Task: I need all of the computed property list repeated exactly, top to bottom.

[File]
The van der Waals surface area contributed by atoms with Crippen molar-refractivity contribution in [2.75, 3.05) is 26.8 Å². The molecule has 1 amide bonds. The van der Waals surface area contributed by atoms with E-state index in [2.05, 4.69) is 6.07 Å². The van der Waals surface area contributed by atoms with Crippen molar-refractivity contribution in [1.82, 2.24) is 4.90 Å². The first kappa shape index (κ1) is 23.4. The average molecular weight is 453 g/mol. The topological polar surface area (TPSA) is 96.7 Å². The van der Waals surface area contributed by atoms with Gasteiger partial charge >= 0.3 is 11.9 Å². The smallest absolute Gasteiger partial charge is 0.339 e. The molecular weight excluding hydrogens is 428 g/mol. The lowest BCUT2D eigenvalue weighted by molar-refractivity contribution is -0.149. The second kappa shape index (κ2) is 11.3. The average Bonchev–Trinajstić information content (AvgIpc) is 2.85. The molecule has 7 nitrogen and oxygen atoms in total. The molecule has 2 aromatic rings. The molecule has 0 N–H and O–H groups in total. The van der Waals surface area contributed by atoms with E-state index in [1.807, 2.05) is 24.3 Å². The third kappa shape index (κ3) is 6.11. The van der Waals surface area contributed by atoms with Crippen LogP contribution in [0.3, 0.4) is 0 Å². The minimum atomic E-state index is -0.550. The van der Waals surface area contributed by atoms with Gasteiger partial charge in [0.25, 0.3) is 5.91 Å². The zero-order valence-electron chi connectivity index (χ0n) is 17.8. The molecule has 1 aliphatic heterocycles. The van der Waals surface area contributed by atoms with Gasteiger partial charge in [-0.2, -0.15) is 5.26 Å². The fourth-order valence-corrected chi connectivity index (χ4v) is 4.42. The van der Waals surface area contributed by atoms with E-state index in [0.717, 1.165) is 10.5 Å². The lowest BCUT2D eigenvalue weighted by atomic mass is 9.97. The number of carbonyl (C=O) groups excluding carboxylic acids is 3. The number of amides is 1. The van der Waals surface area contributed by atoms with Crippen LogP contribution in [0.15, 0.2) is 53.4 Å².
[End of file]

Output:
The van der Waals surface area contributed by atoms with Crippen molar-refractivity contribution in [2.75, 3.05) is 26.8 Å². The molecule has 1 amide bonds. The van der Waals surface area contributed by atoms with E-state index in [2.05, 4.69) is 6.07 Å². The van der Waals surface area contributed by atoms with Crippen molar-refractivity contribution in [1.82, 2.24) is 4.90 Å². The first kappa shape index (κ1) is 23.4. The average molecular weight is 453 g/mol. The topological polar surface area (TPSA) is 96.7 Å². The van der Waals surface area contributed by atoms with Gasteiger partial charge >= 0.3 is 11.9 Å². The smallest absolute Gasteiger partial charge is 0.339 e. The molecular weight excluding hydrogens is 428 g/mol. The lowest BCUT2D eigenvalue weighted by molar-refractivity contribution is -0.149. The second kappa shape index (κ2) is 11.3. The average Bonchev–Trinajstić information content (AvgIpc) is 2.85. The molecule has 7 nitrogen and oxygen atoms in total. The molecule has 2 aromatic rings. The molecule has 0 N–H and O–H groups in total. The van der Waals surface area contributed by atoms with E-state index in [1.807, 2.05) is 24.3 Å². The third kappa shape index (κ3) is 6.11. The van der Waals surface area contributed by atoms with Crippen LogP contribution in [0.3, 0.4) is 0 Å². The minimum atomic E-state index is -0.550. The van der Waals surface area contributed by atoms with Gasteiger partial charge in [0.25, 0.3) is 5.91 Å². The zero-order valence-electron chi connectivity index (χ0n) is 17.8. The molecule has 1 aliphatic heterocycles. The van der Waals surface area contributed by atoms with Gasteiger partial charge in [-0.2, -0.15) is 5.26 Å². The fourth-order valence-corrected chi connectivity index (χ4v) is 4.42. The van der Waals surface area contributed by atoms with E-state index in [0.717, 1.165) is 10.5 Å². The lowest BCUT2D eigenvalue weighted by atomic mass is 9.97. The number of carbonyl (C=O) groups excluding carboxylic acids is 3. The number of amides is 1. The van der Waals surface area contributed by atoms with Crippen LogP contribution in [0.15, 0.2) is 53.4 Å².